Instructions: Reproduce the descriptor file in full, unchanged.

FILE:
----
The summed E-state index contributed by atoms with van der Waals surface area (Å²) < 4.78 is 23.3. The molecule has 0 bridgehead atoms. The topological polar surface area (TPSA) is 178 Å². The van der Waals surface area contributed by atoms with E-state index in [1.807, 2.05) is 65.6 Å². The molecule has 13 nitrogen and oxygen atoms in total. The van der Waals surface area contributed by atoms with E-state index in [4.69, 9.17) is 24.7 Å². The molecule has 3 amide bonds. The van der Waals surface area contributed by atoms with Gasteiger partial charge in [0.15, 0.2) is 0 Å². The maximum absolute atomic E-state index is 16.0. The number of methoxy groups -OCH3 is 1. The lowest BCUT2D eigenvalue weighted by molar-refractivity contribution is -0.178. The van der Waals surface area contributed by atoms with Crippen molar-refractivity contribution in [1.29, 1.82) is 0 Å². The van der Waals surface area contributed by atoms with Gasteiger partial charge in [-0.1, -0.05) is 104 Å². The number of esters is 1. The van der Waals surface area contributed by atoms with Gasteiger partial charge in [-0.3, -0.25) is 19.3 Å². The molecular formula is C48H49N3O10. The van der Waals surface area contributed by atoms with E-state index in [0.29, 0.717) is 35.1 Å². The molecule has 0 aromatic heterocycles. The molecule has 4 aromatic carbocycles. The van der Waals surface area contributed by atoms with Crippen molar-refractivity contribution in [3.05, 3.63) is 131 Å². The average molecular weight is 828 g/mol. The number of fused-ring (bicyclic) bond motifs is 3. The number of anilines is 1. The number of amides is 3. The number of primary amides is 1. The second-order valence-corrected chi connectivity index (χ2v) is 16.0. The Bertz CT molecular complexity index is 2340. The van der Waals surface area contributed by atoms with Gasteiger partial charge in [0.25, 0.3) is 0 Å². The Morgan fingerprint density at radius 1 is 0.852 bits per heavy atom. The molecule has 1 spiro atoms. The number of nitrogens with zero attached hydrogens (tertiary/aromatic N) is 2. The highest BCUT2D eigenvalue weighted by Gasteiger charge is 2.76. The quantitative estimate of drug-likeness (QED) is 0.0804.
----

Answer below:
The summed E-state index contributed by atoms with van der Waals surface area (Å²) < 4.78 is 23.3. The molecule has 0 bridgehead atoms. The topological polar surface area (TPSA) is 178 Å². The van der Waals surface area contributed by atoms with E-state index in [1.807, 2.05) is 65.6 Å². The molecule has 13 nitrogen and oxygen atoms in total. The van der Waals surface area contributed by atoms with E-state index in [4.69, 9.17) is 24.7 Å². The molecule has 3 amide bonds. The van der Waals surface area contributed by atoms with Gasteiger partial charge in [0.15, 0.2) is 0 Å². The maximum absolute atomic E-state index is 16.0. The number of methoxy groups -OCH3 is 1. The lowest BCUT2D eigenvalue weighted by molar-refractivity contribution is -0.178. The van der Waals surface area contributed by atoms with Crippen molar-refractivity contribution in [1.29, 1.82) is 0 Å². The van der Waals surface area contributed by atoms with Gasteiger partial charge in [-0.1, -0.05) is 104 Å². The number of esters is 1. The van der Waals surface area contributed by atoms with Gasteiger partial charge in [-0.3, -0.25) is 19.3 Å². The molecular formula is C48H49N3O10. The van der Waals surface area contributed by atoms with E-state index in [0.29, 0.717) is 35.1 Å². The molecule has 0 aromatic heterocycles. The molecule has 4 aromatic carbocycles. The van der Waals surface area contributed by atoms with Crippen molar-refractivity contribution in [3.05, 3.63) is 131 Å². The average molecular weight is 828 g/mol. The number of fused-ring (bicyclic) bond motifs is 3. The number of anilines is 1. The number of amides is 3. The number of primary amides is 1. The second-order valence-corrected chi connectivity index (χ2v) is 16.0. The Bertz CT molecular complexity index is 2340. The van der Waals surface area contributed by atoms with Gasteiger partial charge in [0.25, 0.3) is 0 Å². The Morgan fingerprint density at radius 1 is 0.852 bits per heavy atom. The molecule has 1 spiro atoms. The number of nitrogens with zero attached hydrogens (tertiary/aromatic N) is 2. The highest BCUT2D eigenvalue weighted by Gasteiger charge is 2.76. The quantitative estimate of drug-likeness (QED) is 0.0804.